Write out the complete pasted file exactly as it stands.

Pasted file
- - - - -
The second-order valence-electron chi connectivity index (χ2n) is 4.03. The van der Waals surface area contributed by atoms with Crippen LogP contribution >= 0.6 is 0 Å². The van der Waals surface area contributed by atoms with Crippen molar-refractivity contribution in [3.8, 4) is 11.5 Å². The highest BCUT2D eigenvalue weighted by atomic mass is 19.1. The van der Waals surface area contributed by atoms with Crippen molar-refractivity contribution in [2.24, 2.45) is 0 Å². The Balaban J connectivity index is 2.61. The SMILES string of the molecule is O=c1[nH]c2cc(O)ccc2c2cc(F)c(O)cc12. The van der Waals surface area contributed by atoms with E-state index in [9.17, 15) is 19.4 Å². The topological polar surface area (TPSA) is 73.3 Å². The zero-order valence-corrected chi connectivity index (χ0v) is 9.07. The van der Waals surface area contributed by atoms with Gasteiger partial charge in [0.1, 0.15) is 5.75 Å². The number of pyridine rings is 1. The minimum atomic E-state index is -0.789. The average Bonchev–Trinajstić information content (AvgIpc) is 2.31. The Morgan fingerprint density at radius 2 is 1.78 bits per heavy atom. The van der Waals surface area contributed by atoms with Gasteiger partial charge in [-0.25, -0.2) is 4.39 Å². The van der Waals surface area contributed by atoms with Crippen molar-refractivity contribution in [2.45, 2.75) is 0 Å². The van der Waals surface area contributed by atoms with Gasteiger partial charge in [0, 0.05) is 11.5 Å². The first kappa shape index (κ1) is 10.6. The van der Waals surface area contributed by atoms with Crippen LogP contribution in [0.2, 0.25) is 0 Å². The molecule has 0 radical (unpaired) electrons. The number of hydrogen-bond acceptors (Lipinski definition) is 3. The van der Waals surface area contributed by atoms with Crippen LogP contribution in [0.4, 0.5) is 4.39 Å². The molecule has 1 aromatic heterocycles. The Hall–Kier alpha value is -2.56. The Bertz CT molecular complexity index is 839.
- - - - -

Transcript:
The second-order valence-electron chi connectivity index (χ2n) is 4.03. The van der Waals surface area contributed by atoms with Crippen LogP contribution >= 0.6 is 0 Å². The van der Waals surface area contributed by atoms with Crippen molar-refractivity contribution in [3.8, 4) is 11.5 Å². The highest BCUT2D eigenvalue weighted by atomic mass is 19.1. The van der Waals surface area contributed by atoms with Crippen molar-refractivity contribution in [2.24, 2.45) is 0 Å². The Balaban J connectivity index is 2.61. The SMILES string of the molecule is O=c1[nH]c2cc(O)ccc2c2cc(F)c(O)cc12. The van der Waals surface area contributed by atoms with E-state index in [9.17, 15) is 19.4 Å². The topological polar surface area (TPSA) is 73.3 Å². The zero-order valence-corrected chi connectivity index (χ0v) is 9.07. The van der Waals surface area contributed by atoms with Gasteiger partial charge in [0.1, 0.15) is 5.75 Å². The number of pyridine rings is 1. The minimum atomic E-state index is -0.789. The average Bonchev–Trinajstić information content (AvgIpc) is 2.31. The Morgan fingerprint density at radius 2 is 1.78 bits per heavy atom. The van der Waals surface area contributed by atoms with Gasteiger partial charge in [-0.25, -0.2) is 4.39 Å². The van der Waals surface area contributed by atoms with Crippen molar-refractivity contribution in [2.45, 2.75) is 0 Å². The van der Waals surface area contributed by atoms with Gasteiger partial charge in [0, 0.05) is 11.5 Å². The first kappa shape index (κ1) is 10.6. The van der Waals surface area contributed by atoms with Crippen LogP contribution in [0.2, 0.25) is 0 Å². The molecule has 0 radical (unpaired) electrons. The number of hydrogen-bond acceptors (Lipinski definition) is 3. The van der Waals surface area contributed by atoms with Crippen LogP contribution in [0.4, 0.5) is 4.39 Å². The molecule has 1 aromatic heterocycles. The Hall–Kier alpha value is -2.56. The Bertz CT molecular complexity index is 839.